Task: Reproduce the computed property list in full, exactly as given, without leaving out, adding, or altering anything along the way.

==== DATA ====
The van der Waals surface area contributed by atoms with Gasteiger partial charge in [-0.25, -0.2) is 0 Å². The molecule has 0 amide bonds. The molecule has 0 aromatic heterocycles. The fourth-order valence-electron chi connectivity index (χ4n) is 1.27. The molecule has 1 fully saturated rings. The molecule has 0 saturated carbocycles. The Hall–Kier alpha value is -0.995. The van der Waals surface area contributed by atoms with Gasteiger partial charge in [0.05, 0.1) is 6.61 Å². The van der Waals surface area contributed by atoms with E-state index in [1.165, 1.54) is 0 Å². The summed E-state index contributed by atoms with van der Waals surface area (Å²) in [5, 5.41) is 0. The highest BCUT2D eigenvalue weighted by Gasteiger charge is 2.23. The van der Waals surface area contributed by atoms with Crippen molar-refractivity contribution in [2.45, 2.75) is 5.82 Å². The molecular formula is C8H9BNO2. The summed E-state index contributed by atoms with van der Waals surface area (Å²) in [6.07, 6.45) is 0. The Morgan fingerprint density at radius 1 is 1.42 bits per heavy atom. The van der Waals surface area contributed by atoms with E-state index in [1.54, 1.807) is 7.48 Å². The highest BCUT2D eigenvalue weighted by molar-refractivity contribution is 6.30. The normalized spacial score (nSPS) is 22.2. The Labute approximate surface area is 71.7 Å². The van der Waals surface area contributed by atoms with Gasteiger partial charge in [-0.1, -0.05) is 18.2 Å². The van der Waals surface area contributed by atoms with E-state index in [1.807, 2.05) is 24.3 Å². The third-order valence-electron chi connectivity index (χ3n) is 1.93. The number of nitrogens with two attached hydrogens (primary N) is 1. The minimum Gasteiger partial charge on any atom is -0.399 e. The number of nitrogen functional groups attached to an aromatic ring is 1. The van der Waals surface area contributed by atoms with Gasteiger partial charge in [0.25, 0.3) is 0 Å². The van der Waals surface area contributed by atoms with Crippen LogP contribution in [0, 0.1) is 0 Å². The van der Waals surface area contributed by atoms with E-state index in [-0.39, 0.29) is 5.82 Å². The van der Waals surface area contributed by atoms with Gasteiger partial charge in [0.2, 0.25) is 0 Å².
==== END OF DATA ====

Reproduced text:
The van der Waals surface area contributed by atoms with Gasteiger partial charge in [-0.25, -0.2) is 0 Å². The molecule has 0 amide bonds. The molecule has 0 aromatic heterocycles. The fourth-order valence-electron chi connectivity index (χ4n) is 1.27. The molecule has 1 fully saturated rings. The molecule has 0 saturated carbocycles. The Hall–Kier alpha value is -0.995. The van der Waals surface area contributed by atoms with Gasteiger partial charge in [0.05, 0.1) is 6.61 Å². The van der Waals surface area contributed by atoms with E-state index in [1.165, 1.54) is 0 Å². The summed E-state index contributed by atoms with van der Waals surface area (Å²) in [5, 5.41) is 0. The highest BCUT2D eigenvalue weighted by Gasteiger charge is 2.23. The van der Waals surface area contributed by atoms with Crippen molar-refractivity contribution in [2.45, 2.75) is 5.82 Å². The molecular formula is C8H9BNO2. The summed E-state index contributed by atoms with van der Waals surface area (Å²) in [6.07, 6.45) is 0. The Morgan fingerprint density at radius 1 is 1.42 bits per heavy atom. The van der Waals surface area contributed by atoms with E-state index in [1.54, 1.807) is 7.48 Å². The highest BCUT2D eigenvalue weighted by molar-refractivity contribution is 6.30. The normalized spacial score (nSPS) is 22.2. The Labute approximate surface area is 71.7 Å². The van der Waals surface area contributed by atoms with Gasteiger partial charge in [-0.1, -0.05) is 18.2 Å². The van der Waals surface area contributed by atoms with E-state index in [1.807, 2.05) is 24.3 Å². The third-order valence-electron chi connectivity index (χ3n) is 1.93. The number of nitrogens with two attached hydrogens (primary N) is 1. The minimum Gasteiger partial charge on any atom is -0.399 e. The number of nitrogen functional groups attached to an aromatic ring is 1. The van der Waals surface area contributed by atoms with Gasteiger partial charge in [0.25, 0.3) is 0 Å². The van der Waals surface area contributed by atoms with Crippen LogP contribution in [0, 0.1) is 0 Å². The van der Waals surface area contributed by atoms with E-state index in [-0.39, 0.29) is 5.82 Å². The van der Waals surface area contributed by atoms with Gasteiger partial charge in [0.2, 0.25) is 0 Å².